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The following article was written by Sorby member Bill Smyllie. It is presented here in unedited form. The illustrations were provided by Bill Smyllie.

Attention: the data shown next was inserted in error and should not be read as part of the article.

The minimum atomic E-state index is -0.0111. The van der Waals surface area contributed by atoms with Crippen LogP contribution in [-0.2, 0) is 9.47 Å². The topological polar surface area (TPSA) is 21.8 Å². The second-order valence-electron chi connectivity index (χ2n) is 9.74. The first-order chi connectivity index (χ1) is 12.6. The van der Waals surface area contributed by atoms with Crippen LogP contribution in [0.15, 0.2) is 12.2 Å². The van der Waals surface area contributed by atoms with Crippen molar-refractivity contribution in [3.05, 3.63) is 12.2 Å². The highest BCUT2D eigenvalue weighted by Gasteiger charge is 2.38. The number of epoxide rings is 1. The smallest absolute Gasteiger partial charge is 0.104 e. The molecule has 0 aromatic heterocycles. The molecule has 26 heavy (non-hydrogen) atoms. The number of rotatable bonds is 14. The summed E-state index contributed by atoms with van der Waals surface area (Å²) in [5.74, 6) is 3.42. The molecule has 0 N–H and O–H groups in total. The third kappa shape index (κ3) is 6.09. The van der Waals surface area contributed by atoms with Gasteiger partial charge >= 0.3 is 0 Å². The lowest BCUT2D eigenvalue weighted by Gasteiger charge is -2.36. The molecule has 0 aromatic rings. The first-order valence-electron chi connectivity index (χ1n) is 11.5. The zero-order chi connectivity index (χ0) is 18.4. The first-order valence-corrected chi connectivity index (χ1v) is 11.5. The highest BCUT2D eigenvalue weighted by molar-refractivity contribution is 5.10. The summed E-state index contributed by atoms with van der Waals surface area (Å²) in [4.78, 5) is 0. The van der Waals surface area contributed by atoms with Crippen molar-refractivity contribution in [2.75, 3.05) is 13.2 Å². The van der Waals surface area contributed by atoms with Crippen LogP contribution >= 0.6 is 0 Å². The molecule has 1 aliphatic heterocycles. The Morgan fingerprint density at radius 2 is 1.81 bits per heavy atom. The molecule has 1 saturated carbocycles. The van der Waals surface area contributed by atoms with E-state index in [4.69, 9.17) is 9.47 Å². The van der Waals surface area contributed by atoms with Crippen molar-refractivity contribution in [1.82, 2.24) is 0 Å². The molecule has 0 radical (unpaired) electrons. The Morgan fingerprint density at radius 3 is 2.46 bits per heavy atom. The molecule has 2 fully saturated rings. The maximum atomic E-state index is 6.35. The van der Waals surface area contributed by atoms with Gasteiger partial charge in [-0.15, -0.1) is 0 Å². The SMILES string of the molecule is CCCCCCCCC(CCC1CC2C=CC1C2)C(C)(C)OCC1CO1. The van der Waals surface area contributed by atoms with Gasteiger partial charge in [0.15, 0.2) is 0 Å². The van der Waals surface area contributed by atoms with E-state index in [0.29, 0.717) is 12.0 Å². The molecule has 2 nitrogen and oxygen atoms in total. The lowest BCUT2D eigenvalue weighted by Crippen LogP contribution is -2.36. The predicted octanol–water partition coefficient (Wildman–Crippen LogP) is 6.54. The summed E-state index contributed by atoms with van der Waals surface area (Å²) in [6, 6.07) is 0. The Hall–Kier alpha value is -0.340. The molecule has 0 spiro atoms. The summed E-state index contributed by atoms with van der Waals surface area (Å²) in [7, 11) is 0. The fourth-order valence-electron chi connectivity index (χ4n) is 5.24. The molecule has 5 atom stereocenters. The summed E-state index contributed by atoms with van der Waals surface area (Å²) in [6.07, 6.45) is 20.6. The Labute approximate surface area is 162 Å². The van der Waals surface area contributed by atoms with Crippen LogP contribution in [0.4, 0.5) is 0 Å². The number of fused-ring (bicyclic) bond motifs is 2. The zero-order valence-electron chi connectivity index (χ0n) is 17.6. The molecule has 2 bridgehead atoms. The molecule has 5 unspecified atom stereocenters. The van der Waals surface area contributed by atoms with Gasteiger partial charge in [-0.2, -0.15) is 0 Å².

The Brown Argus butterfly is a very variable species. For well over 100 years there have been disagreements as to the cause or causes. In 2009, Butterfly Conservation took the unusual step of declaring a consensus for the species: in Britain it consisted of a southern race, a northern race, and hybrids. To enable this to happen there were three separate aspects which had come together, In datal order, firstly a paper by me which was published in the Entomologist in 1992 and concluded that the butterfly consisted of a range of hybrids. Upper forewing lunules from specimens in 23 museums had been recorded to provide a large data bank covering the whole of Britain. This was followed in 2002 by a large project via nuclear genetic analysis which again covered the whole of Britain and crucially, agreed hybrids with compositions ranging from 50/50 to 90S/10N. Although the work was known about, it was not published until 9 years later (Mallet et al, 2011) and this held up the consensus. Lastly, during the present global warming the butterfly migrated north through Yorkshire between 1997 and 2006. Its passage was well charted by records from many Butterfly Conservation volunteers and as the species recorder for Yorkshire I completed the annual reports over a period which included these years. This type of information had never been previously available and produced some startling information – the northward migration route went roughly south to north and stuck to low ground: the migrants did not impinge on either the Peak district or the Yorkshire Dales, both on high ground further west. Also, southern race colonies in the Peak district and further north to the north Yorkshire Moors could be identified by their ability to have second broods in better summers. However, the BC records showed that none of these southern race colonies provided any individuals which took part in the present northward migration.